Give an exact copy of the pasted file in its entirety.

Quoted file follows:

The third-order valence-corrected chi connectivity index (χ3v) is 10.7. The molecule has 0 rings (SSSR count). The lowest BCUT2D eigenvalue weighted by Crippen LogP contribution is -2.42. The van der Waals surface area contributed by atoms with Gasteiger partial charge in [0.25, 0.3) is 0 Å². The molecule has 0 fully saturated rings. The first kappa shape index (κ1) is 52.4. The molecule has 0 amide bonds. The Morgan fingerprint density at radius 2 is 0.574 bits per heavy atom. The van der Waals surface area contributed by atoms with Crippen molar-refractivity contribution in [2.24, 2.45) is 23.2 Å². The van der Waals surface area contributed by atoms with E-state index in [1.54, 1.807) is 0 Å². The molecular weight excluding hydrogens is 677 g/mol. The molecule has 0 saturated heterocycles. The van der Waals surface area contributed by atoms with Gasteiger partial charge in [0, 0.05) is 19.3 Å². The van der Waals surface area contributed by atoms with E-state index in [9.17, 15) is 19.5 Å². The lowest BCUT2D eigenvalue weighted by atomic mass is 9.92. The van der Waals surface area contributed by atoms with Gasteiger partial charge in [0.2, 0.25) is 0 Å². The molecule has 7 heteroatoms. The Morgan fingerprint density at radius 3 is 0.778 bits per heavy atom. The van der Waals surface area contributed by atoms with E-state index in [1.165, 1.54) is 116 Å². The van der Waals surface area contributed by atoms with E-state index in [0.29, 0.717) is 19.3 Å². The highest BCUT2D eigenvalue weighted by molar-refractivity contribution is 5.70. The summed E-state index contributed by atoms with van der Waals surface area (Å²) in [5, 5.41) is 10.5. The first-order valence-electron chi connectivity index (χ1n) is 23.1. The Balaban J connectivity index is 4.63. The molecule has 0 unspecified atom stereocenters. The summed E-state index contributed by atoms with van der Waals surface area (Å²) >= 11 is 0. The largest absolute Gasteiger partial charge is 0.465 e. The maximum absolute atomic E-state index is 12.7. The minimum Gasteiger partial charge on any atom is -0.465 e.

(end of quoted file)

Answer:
The third-order valence-corrected chi connectivity index (χ3v) is 10.7. The molecule has 0 rings (SSSR count). The lowest BCUT2D eigenvalue weighted by Crippen LogP contribution is -2.42. The van der Waals surface area contributed by atoms with Gasteiger partial charge in [0.25, 0.3) is 0 Å². The molecule has 0 fully saturated rings. The first kappa shape index (κ1) is 52.4. The molecule has 0 amide bonds. The Morgan fingerprint density at radius 2 is 0.574 bits per heavy atom. The van der Waals surface area contributed by atoms with Crippen molar-refractivity contribution in [2.24, 2.45) is 23.2 Å². The van der Waals surface area contributed by atoms with E-state index in [1.54, 1.807) is 0 Å². The molecular weight excluding hydrogens is 677 g/mol. The molecule has 0 saturated heterocycles. The van der Waals surface area contributed by atoms with Gasteiger partial charge in [0, 0.05) is 19.3 Å². The van der Waals surface area contributed by atoms with E-state index in [9.17, 15) is 19.5 Å². The lowest BCUT2D eigenvalue weighted by atomic mass is 9.92. The van der Waals surface area contributed by atoms with Gasteiger partial charge in [0.2, 0.25) is 0 Å². The molecule has 7 heteroatoms. The Morgan fingerprint density at radius 3 is 0.778 bits per heavy atom. The van der Waals surface area contributed by atoms with E-state index in [1.165, 1.54) is 116 Å². The van der Waals surface area contributed by atoms with E-state index in [0.29, 0.717) is 19.3 Å². The highest BCUT2D eigenvalue weighted by molar-refractivity contribution is 5.70. The summed E-state index contributed by atoms with van der Waals surface area (Å²) in [5, 5.41) is 10.5. The first-order valence-electron chi connectivity index (χ1n) is 23.1. The Balaban J connectivity index is 4.63. The molecule has 0 unspecified atom stereocenters. The summed E-state index contributed by atoms with van der Waals surface area (Å²) >= 11 is 0. The largest absolute Gasteiger partial charge is 0.465 e. The maximum absolute atomic E-state index is 12.7. The minimum Gasteiger partial charge on any atom is -0.465 e.